The “200 OK” response means the request was processed successfully. An attacker may send various spoofed headers to the web server to identify if any vulnerabilities exists based on header information. For instance, the attacker might manipulate cookie values sent to the server to identify vulnerabilities or send malformed form input to identify if the server responds with an error. If an error occurs, the “200 OK” response would indicate an error such as a “500 general error.”

The other interesting component in the response is the Server header. The example response Server header value tells an attacker that the server runs Apache on a Unix operating system, most likely one of the Linux distributions. This information gives an attacker enough information to customize attacks on the server. If the server runs Windows, the headers will look like the following:

 

200 OK

Access-Control-Allow-Origin: *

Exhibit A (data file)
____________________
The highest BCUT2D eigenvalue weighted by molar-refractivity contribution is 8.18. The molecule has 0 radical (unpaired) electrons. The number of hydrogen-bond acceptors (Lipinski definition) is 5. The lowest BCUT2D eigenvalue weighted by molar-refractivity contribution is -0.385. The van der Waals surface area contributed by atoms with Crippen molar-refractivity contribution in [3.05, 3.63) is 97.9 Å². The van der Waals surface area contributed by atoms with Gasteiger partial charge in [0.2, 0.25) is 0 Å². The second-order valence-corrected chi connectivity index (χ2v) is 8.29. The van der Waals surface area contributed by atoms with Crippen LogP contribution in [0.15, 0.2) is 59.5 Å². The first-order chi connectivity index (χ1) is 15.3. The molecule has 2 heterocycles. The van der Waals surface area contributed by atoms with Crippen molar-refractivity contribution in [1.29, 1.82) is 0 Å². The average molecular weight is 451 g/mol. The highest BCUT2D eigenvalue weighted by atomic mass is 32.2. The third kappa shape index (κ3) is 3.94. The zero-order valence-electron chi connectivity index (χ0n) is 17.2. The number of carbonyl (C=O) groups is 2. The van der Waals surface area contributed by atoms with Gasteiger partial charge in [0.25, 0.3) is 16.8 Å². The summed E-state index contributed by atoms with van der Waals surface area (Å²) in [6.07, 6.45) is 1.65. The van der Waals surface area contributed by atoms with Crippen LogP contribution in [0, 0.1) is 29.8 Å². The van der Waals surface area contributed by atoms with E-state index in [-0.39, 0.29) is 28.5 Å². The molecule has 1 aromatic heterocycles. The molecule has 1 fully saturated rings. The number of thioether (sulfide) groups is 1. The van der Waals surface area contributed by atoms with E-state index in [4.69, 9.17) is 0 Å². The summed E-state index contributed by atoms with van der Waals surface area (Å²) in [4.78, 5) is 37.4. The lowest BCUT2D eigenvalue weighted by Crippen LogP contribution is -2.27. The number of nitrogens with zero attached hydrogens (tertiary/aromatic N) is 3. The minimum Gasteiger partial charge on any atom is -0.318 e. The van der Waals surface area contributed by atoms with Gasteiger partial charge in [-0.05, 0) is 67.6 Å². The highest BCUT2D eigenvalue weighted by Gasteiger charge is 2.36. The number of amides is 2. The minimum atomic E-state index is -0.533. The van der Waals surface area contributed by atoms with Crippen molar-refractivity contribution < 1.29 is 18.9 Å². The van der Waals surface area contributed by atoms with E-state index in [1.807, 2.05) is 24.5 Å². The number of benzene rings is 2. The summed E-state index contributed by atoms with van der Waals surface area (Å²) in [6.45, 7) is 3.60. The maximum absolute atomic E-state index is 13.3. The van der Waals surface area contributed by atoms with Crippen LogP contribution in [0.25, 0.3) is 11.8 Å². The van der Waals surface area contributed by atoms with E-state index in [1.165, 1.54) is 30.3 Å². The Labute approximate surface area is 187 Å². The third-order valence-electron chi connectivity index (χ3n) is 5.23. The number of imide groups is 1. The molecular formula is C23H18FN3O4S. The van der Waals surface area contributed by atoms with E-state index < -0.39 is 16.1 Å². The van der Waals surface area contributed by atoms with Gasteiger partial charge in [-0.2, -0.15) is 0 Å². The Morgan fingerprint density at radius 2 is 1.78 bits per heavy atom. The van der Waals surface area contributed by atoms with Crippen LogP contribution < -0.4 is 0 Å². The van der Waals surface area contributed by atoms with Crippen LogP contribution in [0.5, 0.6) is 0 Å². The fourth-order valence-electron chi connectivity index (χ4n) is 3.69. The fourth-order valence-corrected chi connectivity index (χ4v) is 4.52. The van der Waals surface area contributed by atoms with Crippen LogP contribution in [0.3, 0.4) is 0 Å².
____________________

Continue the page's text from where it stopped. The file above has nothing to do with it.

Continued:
Connection: Keep-Alive

Content-Encoding: gzip

Content-Type: text/html; charset=utf-8

Date: Mon, 11-Jan-2021 16:06:00 GMT

Keep-Alive: timeout=5, max=997

Last-Modified: Mon, 21 Dec 2020 02:36:04 GMT

Server: Microsoft-IIS/8.0

Set-Cookie: userid=3454332; expires=Mon, 11-Jan-2021 16:06:00 GMT; Max-Age=31449600; Path=/; secure

Transfer-Encoding: chunked

Vary: Cookie, Accept-Encoding

X-Cache-Info: not cacheable; meta data too large

 

Notice in the above example that the Server header returns Microsoft IIS, which is a Windows hosting service. In this scenario, the attacker might assume the application could be running .NET. In some cases, the server returns the application .NET framework information.